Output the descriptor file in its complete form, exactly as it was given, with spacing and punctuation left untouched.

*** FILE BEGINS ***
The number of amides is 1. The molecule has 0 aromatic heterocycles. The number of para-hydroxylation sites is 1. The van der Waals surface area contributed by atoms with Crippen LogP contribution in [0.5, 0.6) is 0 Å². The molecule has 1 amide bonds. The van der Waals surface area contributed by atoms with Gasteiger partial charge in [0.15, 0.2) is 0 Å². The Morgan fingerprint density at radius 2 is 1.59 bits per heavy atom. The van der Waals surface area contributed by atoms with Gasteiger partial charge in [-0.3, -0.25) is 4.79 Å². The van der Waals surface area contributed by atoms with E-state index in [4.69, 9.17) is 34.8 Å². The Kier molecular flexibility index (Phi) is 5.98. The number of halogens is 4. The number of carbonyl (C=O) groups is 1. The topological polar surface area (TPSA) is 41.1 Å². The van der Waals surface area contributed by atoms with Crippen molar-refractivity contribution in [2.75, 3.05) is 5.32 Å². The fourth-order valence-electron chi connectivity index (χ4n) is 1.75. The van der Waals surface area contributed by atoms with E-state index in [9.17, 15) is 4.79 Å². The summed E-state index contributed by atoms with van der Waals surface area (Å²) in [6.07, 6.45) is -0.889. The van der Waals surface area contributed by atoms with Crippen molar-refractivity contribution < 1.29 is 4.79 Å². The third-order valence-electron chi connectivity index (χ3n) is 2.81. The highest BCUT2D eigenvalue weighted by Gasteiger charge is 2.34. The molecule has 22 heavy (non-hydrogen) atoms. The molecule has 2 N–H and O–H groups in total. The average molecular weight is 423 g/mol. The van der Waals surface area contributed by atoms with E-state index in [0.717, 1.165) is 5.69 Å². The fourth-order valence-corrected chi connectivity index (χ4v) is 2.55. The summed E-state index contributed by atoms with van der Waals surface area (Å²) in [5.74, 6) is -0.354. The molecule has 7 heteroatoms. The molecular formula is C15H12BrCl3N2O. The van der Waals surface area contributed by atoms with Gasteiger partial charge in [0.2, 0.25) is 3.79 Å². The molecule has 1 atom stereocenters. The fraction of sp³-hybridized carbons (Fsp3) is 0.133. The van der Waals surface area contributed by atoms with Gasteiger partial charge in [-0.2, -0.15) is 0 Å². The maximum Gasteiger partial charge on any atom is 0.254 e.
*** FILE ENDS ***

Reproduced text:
The number of amides is 1. The molecule has 0 aromatic heterocycles. The number of para-hydroxylation sites is 1. The van der Waals surface area contributed by atoms with Crippen LogP contribution in [0.5, 0.6) is 0 Å². The molecule has 1 amide bonds. The van der Waals surface area contributed by atoms with Gasteiger partial charge in [0.15, 0.2) is 0 Å². The Morgan fingerprint density at radius 2 is 1.59 bits per heavy atom. The van der Waals surface area contributed by atoms with Gasteiger partial charge in [-0.3, -0.25) is 4.79 Å². The van der Waals surface area contributed by atoms with E-state index in [4.69, 9.17) is 34.8 Å². The Kier molecular flexibility index (Phi) is 5.98. The number of halogens is 4. The number of carbonyl (C=O) groups is 1. The topological polar surface area (TPSA) is 41.1 Å². The van der Waals surface area contributed by atoms with Crippen molar-refractivity contribution in [2.75, 3.05) is 5.32 Å². The fourth-order valence-electron chi connectivity index (χ4n) is 1.75. The van der Waals surface area contributed by atoms with E-state index in [9.17, 15) is 4.79 Å². The summed E-state index contributed by atoms with van der Waals surface area (Å²) in [6.07, 6.45) is -0.889. The van der Waals surface area contributed by atoms with Crippen molar-refractivity contribution < 1.29 is 4.79 Å². The third-order valence-electron chi connectivity index (χ3n) is 2.81. The highest BCUT2D eigenvalue weighted by Gasteiger charge is 2.34. The molecule has 22 heavy (non-hydrogen) atoms. The molecule has 2 N–H and O–H groups in total. The average molecular weight is 423 g/mol. The van der Waals surface area contributed by atoms with E-state index in [0.717, 1.165) is 5.69 Å². The fourth-order valence-corrected chi connectivity index (χ4v) is 2.55. The summed E-state index contributed by atoms with van der Waals surface area (Å²) in [5.74, 6) is -0.354. The molecule has 7 heteroatoms. The molecular formula is C15H12BrCl3N2O. The van der Waals surface area contributed by atoms with Gasteiger partial charge in [0.2, 0.25) is 3.79 Å². The molecule has 1 atom stereocenters. The fraction of sp³-hybridized carbons (Fsp3) is 0.133. The van der Waals surface area contributed by atoms with Gasteiger partial charge in [-0.2, -0.15) is 0 Å². The maximum Gasteiger partial charge on any atom is 0.254 e.